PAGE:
By Andrew Chapman, VP of Product Management at CA Technologies
Earlier this year, we reached out to nearly 200 customers to learn more about how they position the mainframe in their datacenters today. Specifically, we were looking for trends around how they would like to improve service level management for their applications that span multiple platforms, including the mainframe.
Looking at the results of the survey, it is very obvious that the mainframe is not viewed as a silo; it is not just a back-end, transaction-crunching or batch job-destroying behemoth in the corner of the data center. For many customers, it is a critical part of the infrastructure, supporting a growing number of systems.
We know that the mainframe still needs specialist care and attention so as not to compromise the promise of zero-downtime, the ability to meet onerous service level objectives and maintain the uncompromising security that we expect. Despite the mainframe’s need for specialized skills on a technical level, it still needs to be able to act like just any other component in operations management.
Our survey included IT management professionals from across all parts of the infrastructure; we asked respondents to consider how mainframe-centric their roles really were. The results indicate a trend towards roles that are now hybrid mainframe-distributed in nature.
Ninety percent of the operations managers surveyed managed some distributed systems, only 10% of them managed only mainframe systems.
For network management, 100 percent of respondents said that they managed network environments that bridged mainframe and distributed environments.
Line of Business Monitoring
Again, 100 percent of the line of business respondents indicated that their scope of monitoring was mainframe and distributed systems.
Seventy five percent of respondents said that their team managed applications that bridged both mainframe and distributed systems. More interestingly, none of the application programmers developed applications that ran only on the mainframe; they all have a distributed component to them.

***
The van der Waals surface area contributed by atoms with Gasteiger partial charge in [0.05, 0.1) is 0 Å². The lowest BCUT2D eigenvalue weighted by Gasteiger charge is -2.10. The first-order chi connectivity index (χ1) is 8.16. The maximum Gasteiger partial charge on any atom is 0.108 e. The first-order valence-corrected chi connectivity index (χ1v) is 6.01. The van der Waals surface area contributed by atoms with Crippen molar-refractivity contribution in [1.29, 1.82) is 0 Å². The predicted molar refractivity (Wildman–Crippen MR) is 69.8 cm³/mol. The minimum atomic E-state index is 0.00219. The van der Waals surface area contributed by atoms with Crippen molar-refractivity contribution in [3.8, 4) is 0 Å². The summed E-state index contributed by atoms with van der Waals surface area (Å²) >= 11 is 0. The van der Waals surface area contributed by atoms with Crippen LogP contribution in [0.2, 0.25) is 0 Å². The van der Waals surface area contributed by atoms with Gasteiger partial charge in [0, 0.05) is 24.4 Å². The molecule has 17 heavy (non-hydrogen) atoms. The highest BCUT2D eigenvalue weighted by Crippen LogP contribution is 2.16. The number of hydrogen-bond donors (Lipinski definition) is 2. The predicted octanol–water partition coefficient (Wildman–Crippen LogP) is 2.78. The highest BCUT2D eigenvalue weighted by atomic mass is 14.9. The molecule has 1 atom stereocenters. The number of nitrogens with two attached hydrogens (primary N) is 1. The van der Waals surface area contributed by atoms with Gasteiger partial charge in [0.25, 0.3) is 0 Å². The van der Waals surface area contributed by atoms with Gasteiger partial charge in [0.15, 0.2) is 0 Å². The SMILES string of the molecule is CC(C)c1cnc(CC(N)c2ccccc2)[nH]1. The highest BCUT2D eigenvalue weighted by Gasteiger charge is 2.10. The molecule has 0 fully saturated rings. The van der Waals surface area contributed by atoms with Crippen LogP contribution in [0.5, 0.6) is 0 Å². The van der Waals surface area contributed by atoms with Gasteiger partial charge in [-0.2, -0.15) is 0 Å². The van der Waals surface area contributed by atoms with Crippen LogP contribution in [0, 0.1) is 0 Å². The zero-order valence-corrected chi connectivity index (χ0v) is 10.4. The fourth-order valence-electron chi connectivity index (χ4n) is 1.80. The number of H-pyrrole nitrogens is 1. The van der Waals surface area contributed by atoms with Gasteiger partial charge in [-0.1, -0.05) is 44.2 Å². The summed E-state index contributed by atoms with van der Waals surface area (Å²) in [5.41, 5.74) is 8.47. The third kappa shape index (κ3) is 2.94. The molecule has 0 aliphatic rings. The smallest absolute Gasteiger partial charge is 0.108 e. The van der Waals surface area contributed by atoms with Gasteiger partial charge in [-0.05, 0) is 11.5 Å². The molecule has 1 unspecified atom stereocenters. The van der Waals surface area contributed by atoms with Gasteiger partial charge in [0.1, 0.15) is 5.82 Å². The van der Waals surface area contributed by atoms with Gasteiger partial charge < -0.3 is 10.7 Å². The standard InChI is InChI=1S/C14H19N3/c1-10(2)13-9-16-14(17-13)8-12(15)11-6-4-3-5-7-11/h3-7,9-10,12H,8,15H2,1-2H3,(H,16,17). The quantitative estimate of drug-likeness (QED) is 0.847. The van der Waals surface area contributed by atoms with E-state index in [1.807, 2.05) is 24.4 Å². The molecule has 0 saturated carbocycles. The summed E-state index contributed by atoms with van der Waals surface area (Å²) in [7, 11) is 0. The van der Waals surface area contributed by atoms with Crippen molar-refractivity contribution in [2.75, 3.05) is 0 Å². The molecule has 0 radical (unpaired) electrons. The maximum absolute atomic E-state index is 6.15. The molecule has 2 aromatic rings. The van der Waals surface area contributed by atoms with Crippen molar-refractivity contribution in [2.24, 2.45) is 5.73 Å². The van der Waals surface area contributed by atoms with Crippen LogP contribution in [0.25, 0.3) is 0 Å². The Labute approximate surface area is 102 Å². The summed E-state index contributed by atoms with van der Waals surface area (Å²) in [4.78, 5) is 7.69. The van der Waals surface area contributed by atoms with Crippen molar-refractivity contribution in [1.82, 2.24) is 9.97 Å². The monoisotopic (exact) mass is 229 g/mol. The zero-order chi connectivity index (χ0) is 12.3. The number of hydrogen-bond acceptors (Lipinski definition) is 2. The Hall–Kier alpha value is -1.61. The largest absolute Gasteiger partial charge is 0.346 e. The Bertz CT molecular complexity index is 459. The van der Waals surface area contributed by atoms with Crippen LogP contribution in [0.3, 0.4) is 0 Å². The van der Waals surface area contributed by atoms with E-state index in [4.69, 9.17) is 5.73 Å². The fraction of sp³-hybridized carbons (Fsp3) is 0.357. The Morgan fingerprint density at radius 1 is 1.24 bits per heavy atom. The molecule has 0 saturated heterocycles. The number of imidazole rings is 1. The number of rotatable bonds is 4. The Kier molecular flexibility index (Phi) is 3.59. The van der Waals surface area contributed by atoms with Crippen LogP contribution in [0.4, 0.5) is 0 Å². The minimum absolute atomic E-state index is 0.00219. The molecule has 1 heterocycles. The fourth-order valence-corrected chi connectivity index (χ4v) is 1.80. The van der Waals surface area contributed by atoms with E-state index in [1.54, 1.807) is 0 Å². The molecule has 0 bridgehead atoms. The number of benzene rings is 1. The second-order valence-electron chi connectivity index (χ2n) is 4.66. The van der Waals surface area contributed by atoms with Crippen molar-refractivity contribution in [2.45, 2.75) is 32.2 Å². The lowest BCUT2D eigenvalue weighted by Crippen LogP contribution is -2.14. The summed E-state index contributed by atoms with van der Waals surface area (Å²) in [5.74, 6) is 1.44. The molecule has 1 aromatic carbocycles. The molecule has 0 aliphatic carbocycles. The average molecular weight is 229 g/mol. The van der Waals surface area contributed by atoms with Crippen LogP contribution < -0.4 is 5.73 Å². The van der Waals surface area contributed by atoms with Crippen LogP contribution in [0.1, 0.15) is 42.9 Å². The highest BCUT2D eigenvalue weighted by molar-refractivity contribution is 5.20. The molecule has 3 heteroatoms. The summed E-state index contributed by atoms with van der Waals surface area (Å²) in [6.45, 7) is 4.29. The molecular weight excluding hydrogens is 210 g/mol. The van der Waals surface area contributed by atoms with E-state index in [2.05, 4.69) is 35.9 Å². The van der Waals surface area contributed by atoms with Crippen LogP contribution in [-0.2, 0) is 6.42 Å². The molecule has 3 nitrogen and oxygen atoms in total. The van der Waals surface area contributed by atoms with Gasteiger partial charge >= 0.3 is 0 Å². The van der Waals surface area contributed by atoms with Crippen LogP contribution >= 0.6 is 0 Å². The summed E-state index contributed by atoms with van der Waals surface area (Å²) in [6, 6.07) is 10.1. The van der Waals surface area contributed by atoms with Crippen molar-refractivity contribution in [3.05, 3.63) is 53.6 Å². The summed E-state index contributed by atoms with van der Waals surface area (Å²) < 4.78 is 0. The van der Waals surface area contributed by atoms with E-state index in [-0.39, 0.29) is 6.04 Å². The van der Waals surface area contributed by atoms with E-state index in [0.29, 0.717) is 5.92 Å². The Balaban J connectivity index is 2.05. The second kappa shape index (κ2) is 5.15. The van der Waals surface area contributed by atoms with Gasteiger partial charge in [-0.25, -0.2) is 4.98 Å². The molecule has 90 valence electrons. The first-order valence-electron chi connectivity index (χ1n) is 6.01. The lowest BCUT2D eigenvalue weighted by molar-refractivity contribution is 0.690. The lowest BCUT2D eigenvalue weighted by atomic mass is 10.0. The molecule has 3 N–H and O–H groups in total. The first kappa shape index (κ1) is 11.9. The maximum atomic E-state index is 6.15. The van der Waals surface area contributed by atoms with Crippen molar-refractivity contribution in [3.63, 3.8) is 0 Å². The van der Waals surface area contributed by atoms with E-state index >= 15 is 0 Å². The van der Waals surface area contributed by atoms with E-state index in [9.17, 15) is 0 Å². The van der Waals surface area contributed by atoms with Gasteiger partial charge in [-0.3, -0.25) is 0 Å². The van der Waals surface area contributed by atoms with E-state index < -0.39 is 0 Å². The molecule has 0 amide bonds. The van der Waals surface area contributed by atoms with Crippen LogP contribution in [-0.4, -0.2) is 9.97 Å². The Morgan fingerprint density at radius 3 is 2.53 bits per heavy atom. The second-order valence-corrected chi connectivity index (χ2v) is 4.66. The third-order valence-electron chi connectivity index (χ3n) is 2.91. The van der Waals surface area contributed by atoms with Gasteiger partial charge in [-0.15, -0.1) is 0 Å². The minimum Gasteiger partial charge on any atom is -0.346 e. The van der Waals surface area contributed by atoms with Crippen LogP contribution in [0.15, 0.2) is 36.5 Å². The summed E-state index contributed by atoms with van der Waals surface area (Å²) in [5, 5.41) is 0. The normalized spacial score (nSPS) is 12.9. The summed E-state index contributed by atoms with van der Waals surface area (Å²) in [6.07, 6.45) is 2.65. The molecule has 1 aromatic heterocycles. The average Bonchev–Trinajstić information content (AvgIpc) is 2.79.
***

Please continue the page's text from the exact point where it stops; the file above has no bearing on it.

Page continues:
The results above might not be a shock given that most mainframes are now deployed in direct support of some distributed environment. It is even less of a surprise when you consider that companies have matured away from focusing on the specific, underlying infrastructure and towards the need to support business application performance. We have not matured all of the way towards a focus on business application performance though. Consider that the majority of respondents still expect to use different tools to monitor the mainframe than distributed (65.1 percent). This makes creating a single business application view very hard to achieve.
Our feedback indicates that the number one ask from the community is the ability to have a single view of the performance of an end-to-end business service. Also, in the top three asks is the need to be able to perform IT triage as quickly as possible; identify the source of a failure to then allow the responsible parties to resolve issues in the shortest reasonable time. It is obvious that the industry is going to have to move towards solutions that offer true enterprise monitoring with predictive and forensic analysis to achieve these asks.
The ability to monitor a single system still has high value but the real benefit will come from being able to define a service, a set of systems or components within the IT infrastructure that delivers one or more business services and have the tools produce a consolidated view of their performance. Today, customers tend to focus on presenting that performance data in a way that facilitates a post-mortem for issues; this helps to establish what went wrong after the fact and then stop that from happening again. Our research shows however that the real value will come when we cannot only view the behavior of a business service in one view but also be able to predict when a component of the infrastructure will fail in the future. This converged monitoring and analytics will show that a system will fail if actions are not taken and then perhaps even propose the best corrective actions before that failure occurs. The tools and systems that support this vision are maturing, the community is seeing their value and workloads are only increasing, so it’s only a matter of time.
As the business line lead for the mainframe cloud and virtualization products group at CA Technologies, Andrew Chapman is tasked with growing the existing mainframe virtualization business and delivering new solutions based around leveraging the power of Linux on System z. He has been developing enterprise software since 2000 and is the author of a book on compliance as well as the author of a blog focused on the cloud, virtualization and the mainframe. Visit his website at www.MemorableURL.com.